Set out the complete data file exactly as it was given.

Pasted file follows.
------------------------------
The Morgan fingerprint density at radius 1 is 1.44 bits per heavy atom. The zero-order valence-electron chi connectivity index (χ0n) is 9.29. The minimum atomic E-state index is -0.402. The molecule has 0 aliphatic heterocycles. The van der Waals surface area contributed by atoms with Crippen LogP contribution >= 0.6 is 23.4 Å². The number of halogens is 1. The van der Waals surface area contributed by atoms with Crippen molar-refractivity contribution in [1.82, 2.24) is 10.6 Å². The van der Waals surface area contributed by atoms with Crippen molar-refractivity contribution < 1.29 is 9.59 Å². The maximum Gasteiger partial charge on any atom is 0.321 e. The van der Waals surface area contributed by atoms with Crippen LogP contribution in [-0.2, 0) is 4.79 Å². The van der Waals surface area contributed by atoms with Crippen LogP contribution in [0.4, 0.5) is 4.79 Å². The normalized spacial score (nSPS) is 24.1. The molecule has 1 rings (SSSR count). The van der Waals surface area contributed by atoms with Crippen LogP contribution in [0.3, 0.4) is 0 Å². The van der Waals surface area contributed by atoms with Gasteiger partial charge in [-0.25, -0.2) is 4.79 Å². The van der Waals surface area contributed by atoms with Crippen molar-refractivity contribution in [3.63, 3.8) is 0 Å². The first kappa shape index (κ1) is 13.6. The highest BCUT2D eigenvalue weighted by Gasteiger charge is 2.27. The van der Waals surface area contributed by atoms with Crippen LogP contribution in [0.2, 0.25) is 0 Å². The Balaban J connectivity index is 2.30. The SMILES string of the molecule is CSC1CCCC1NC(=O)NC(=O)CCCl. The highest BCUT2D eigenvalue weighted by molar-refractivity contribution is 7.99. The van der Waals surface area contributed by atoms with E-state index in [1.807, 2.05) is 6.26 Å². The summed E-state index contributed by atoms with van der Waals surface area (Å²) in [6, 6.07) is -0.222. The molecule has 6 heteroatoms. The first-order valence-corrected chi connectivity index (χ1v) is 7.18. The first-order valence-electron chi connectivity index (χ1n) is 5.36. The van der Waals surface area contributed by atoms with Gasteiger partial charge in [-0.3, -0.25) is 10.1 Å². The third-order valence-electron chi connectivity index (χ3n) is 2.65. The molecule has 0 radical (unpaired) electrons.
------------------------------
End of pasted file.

The Morgan fingerprint density at radius 1 is 1.44 bits per heavy atom. The zero-order valence-electron chi connectivity index (χ0n) is 9.29. The minimum atomic E-state index is -0.402. The molecule has 0 aliphatic heterocycles. The van der Waals surface area contributed by atoms with Crippen LogP contribution >= 0.6 is 23.4 Å². The number of halogens is 1. The van der Waals surface area contributed by atoms with Crippen molar-refractivity contribution in [1.82, 2.24) is 10.6 Å². The van der Waals surface area contributed by atoms with Crippen molar-refractivity contribution < 1.29 is 9.59 Å². The maximum Gasteiger partial charge on any atom is 0.321 e. The van der Waals surface area contributed by atoms with Crippen LogP contribution in [-0.2, 0) is 4.79 Å². The van der Waals surface area contributed by atoms with Crippen LogP contribution in [0.4, 0.5) is 4.79 Å². The normalized spacial score (nSPS) is 24.1. The molecule has 1 rings (SSSR count). The van der Waals surface area contributed by atoms with Crippen LogP contribution in [0.3, 0.4) is 0 Å². The van der Waals surface area contributed by atoms with Gasteiger partial charge in [-0.25, -0.2) is 4.79 Å². The van der Waals surface area contributed by atoms with Crippen molar-refractivity contribution in [3.63, 3.8) is 0 Å². The first kappa shape index (κ1) is 13.6. The highest BCUT2D eigenvalue weighted by Gasteiger charge is 2.27. The van der Waals surface area contributed by atoms with Crippen LogP contribution in [0.2, 0.25) is 0 Å². The Balaban J connectivity index is 2.30. The SMILES string of the molecule is CSC1CCCC1NC(=O)NC(=O)CCCl. The highest BCUT2D eigenvalue weighted by molar-refractivity contribution is 7.99. The van der Waals surface area contributed by atoms with E-state index in [1.807, 2.05) is 6.26 Å². The summed E-state index contributed by atoms with van der Waals surface area (Å²) in [6, 6.07) is -0.222. The molecule has 6 heteroatoms. The first-order valence-corrected chi connectivity index (χ1v) is 7.18. The first-order valence-electron chi connectivity index (χ1n) is 5.36. The van der Waals surface area contributed by atoms with Gasteiger partial charge in [-0.3, -0.25) is 10.1 Å². The third-order valence-electron chi connectivity index (χ3n) is 2.65. The molecule has 0 radical (unpaired) electrons.